Stories of heroes seeking to defeat a great evil are nothing new, but what happens if you’re kicked out of the hero’s group before reaching that goal? That’s the question asked in Yen Press’ latest fantasy adventure: Banished from the Hero’s Party, I Decided to live a Quiet Life in the Countryside. Does it prove an entertaining read? Let’s find out!
Red used to be a member of the Hero’s party who is destined to save the world from the Demon Lord Taraxon. In this world, everyone is given a skill and Red’s was the Guide skill, an ability that started him off at an incredibly high level. Thanks to his high-level, Red was in the perfect position to support the Hero, his little sister Ruti, and her party but eventually, the others surpassed his skills.
One of Ruti’s companions (called Ares) suggests to Red that he might be holding the group back, which leads Red to decide to leave the party behind. Now with the freedom to do whatever he wants, Red relocates to a remote village where he dreams of opening an apothecary.
In the town of Zoltan, life goes by peacefully with no demon attacks and no evildoers in sight. It’s the perfect place for Red to lie low and get away from the high-stress environments he’s used to from working with the heroes. Even better, no one knows he used to be part of the hero’s party and instead believe he’s a low-level adventurer with a passion for collecting herbs.
That is until high-tier adventurer Rit arrives in town! Having harboured romantic feelings for him since they first met many years ago, she bravely asks Red if she can move in with him and help out with his store. Red readily accepts and life begins to get a little more lively for our protagonist.
Banished from the Hero’s Party feels right at home in Yen Press’s line-up alongside stories like I Killed Slimes for 300 Years and Maxed Out My Level; and The Hero and His Elf Bride Open a Pizza Parlor in Another World. This series is a nice mix of slice of life and action, while not leaning into either far enough to become repetitive. Since Red is registered as an adventurer in Zoltan (even a low-tier one), he sometimes ends up fighting off enemies while searching for herbs.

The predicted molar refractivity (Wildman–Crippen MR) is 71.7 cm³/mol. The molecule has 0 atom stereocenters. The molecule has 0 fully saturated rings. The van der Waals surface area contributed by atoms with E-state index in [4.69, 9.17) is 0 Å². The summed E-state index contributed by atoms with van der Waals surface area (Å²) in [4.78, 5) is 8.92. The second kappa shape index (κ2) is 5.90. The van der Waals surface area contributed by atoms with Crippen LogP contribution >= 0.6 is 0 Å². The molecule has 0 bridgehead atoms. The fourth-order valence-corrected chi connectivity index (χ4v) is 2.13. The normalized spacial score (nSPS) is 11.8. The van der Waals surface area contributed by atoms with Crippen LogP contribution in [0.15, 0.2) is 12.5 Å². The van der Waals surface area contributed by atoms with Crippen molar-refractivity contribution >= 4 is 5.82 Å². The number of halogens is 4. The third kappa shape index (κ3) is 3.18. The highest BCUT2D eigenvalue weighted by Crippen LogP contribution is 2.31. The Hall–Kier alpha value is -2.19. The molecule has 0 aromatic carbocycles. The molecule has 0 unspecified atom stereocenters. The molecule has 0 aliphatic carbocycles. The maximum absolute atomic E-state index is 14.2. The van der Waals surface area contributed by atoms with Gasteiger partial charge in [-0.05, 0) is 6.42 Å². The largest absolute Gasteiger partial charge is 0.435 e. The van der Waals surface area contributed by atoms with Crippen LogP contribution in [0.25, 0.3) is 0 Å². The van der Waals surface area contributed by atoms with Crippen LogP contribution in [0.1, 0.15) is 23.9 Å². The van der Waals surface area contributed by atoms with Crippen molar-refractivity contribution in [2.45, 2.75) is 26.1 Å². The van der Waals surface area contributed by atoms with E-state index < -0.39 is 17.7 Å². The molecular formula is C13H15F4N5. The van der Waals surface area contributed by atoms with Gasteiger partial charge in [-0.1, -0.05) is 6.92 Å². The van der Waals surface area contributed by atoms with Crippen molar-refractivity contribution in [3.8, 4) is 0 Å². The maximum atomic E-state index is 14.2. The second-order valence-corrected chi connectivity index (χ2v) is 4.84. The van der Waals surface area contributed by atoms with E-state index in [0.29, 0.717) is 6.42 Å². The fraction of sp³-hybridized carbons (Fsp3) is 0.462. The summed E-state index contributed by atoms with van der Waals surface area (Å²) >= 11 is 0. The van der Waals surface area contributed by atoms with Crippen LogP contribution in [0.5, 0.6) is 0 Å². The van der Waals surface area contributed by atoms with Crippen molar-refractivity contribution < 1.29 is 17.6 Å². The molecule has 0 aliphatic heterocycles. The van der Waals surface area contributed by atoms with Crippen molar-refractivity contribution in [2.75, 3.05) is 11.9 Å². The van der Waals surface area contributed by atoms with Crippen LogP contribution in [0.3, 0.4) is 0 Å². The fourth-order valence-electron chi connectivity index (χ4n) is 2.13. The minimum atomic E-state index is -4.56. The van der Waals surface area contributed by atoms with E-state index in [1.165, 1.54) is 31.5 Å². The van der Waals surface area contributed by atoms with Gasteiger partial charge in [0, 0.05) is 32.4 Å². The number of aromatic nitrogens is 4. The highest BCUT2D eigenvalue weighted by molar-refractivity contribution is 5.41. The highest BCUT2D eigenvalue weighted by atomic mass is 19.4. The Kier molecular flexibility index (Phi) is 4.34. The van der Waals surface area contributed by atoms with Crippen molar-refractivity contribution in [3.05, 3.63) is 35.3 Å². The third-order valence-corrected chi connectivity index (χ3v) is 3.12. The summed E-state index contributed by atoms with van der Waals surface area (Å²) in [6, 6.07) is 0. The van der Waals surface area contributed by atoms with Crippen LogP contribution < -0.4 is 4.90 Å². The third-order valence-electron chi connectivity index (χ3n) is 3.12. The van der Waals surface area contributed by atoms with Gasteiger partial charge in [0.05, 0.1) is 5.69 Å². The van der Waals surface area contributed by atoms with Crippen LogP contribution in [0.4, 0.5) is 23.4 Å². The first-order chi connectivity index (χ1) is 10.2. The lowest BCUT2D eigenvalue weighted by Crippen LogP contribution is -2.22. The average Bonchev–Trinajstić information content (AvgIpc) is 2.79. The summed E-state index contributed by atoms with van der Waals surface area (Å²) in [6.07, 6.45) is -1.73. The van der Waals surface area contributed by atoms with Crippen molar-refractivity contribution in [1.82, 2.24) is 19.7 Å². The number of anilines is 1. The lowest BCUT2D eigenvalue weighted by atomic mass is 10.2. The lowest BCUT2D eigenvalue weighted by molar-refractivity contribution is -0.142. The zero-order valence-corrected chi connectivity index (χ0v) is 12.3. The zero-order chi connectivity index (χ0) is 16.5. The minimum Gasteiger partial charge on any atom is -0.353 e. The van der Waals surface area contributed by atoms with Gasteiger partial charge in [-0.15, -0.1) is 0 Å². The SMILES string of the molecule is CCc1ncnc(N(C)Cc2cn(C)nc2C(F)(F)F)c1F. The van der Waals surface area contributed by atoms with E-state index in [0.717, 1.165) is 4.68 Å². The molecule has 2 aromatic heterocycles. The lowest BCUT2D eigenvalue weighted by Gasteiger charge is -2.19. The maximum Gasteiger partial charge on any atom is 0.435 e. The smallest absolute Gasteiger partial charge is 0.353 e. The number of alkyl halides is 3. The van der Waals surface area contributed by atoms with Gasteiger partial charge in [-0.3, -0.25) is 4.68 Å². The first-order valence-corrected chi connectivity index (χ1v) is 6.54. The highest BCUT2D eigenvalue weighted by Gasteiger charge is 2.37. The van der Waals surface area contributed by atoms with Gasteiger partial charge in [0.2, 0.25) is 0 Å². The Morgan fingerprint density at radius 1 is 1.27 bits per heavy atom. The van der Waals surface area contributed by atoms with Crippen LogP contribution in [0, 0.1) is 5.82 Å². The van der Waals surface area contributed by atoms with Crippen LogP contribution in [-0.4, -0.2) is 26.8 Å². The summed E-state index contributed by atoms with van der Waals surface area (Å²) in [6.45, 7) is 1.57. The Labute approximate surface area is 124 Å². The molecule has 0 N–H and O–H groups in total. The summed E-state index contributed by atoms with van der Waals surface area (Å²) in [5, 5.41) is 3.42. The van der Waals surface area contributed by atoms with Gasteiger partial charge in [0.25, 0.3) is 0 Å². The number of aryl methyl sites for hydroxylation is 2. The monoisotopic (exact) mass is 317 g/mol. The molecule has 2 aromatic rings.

What keeps the series engaging is the fact that it swaps back and forward between Red and the Hero’s party. This gives the impression that eventually Red’s past will catch up to him (especially as he never said goodbye to Ruti) and helps endear us to the extended cast without them being present all the time. Not only that but the series also frequently gives us a chapter centred around Rit or Red’s past exploits as companions to the hero. This is a clever way of giving us some engaging action scenes without disturbing the peaceful life Red has built for himself since.
Author Zappon’s Banished from the Hero’s Party began life as a web novel, which means the book consists of relatively bite-size chapters. Zappon seems to have a good sense of how long to let a particular scene or chapter go on before bringing it to a close, which is refreshing as so many of these series are prone to rambling on. Red does fall into the trap of being an overpowered protagonist, but since he doesn’t have a great deal of opportunity to make use of his powers in the current day scenes, it’s not as annoying as it could be otherwise.
Another thing I appreciate is how Zappon handles the romance angle. Red and Rit get together fairly quickly and there’s no big declaration of love or fanfare, it’s just natural. It’s also refreshing that Red hasn’t got a harem of girls around him, another thing this genre usually has as a staple. It feels like Zappon has done their best to sidestep some of the more annoying aspects of the fantasy light novel genre of late and I’m looking forward to seeing how they develop the story going forward.
Illustrations for the series are by Yasumo and, while they aren’t particularly memorable, they do the job. I did like the colour pages included in this volume, since they capture the everyday life of the cast better than any of the images scattered throughout the book.
As previously mentioned Banished from the Hero’s Party comes to the West thanks to Yen Press and has been translated by Dale DeLucia. The translation reads well with no problems to note. The series is ongoing in Japan at seven volumes and Volume 2 is scheduled for release in February.
Overall, Banished from the Hero’s Part, I Decided to Live a Quiet Life in the Countryside offers an entertaining read. It’s not the best fantasy light novel around, but it does dodge many of the usual tropes and offers a fairly unique take on the chosen concept. If you’re a fan of the slice-of-life genre, then this is one worth reading.